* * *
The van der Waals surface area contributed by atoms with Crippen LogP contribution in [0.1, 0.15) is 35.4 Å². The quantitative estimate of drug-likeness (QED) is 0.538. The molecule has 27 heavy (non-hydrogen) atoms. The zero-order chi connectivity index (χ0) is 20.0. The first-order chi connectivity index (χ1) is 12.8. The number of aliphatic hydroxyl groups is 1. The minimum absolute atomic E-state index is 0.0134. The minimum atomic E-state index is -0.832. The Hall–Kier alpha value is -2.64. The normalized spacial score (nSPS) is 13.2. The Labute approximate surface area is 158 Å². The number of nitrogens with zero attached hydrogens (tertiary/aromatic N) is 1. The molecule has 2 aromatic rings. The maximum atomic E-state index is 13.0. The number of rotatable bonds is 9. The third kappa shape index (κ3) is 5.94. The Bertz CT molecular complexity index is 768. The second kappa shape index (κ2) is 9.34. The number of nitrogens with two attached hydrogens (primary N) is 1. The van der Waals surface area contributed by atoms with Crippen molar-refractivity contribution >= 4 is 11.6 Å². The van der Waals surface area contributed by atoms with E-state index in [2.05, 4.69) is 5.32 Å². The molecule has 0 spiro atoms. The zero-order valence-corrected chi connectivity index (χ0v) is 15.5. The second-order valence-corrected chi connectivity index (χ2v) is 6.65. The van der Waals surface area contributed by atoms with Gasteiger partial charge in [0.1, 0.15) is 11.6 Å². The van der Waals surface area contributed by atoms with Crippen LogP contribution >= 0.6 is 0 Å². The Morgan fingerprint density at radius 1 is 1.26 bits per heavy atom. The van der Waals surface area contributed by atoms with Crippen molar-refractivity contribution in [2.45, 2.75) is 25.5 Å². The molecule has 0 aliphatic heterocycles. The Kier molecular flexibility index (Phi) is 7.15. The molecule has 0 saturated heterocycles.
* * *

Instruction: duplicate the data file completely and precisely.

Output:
The van der Waals surface area contributed by atoms with Crippen LogP contribution in [0.1, 0.15) is 35.4 Å². The quantitative estimate of drug-likeness (QED) is 0.538. The molecule has 27 heavy (non-hydrogen) atoms. The zero-order chi connectivity index (χ0) is 20.0. The first-order chi connectivity index (χ1) is 12.8. The number of aliphatic hydroxyl groups is 1. The minimum absolute atomic E-state index is 0.0134. The minimum atomic E-state index is -0.832. The Hall–Kier alpha value is -2.64. The normalized spacial score (nSPS) is 13.2. The Labute approximate surface area is 158 Å². The number of nitrogens with zero attached hydrogens (tertiary/aromatic N) is 1. The molecule has 2 aromatic rings. The maximum atomic E-state index is 13.0. The number of rotatable bonds is 9. The third kappa shape index (κ3) is 5.94. The Bertz CT molecular complexity index is 768. The second kappa shape index (κ2) is 9.34. The number of nitrogens with two attached hydrogens (primary N) is 1. The van der Waals surface area contributed by atoms with Crippen molar-refractivity contribution >= 4 is 11.6 Å². The van der Waals surface area contributed by atoms with E-state index in [2.05, 4.69) is 5.32 Å². The molecule has 0 spiro atoms. The zero-order valence-corrected chi connectivity index (χ0v) is 15.5. The second-order valence-corrected chi connectivity index (χ2v) is 6.65. The van der Waals surface area contributed by atoms with Gasteiger partial charge in [0.1, 0.15) is 11.6 Å². The van der Waals surface area contributed by atoms with Crippen LogP contribution >= 0.6 is 0 Å². The Morgan fingerprint density at radius 1 is 1.26 bits per heavy atom. The van der Waals surface area contributed by atoms with Crippen molar-refractivity contribution in [2.45, 2.75) is 25.5 Å². The molecule has 0 aliphatic heterocycles. The Kier molecular flexibility index (Phi) is 7.15. The molecule has 0 saturated heterocycles.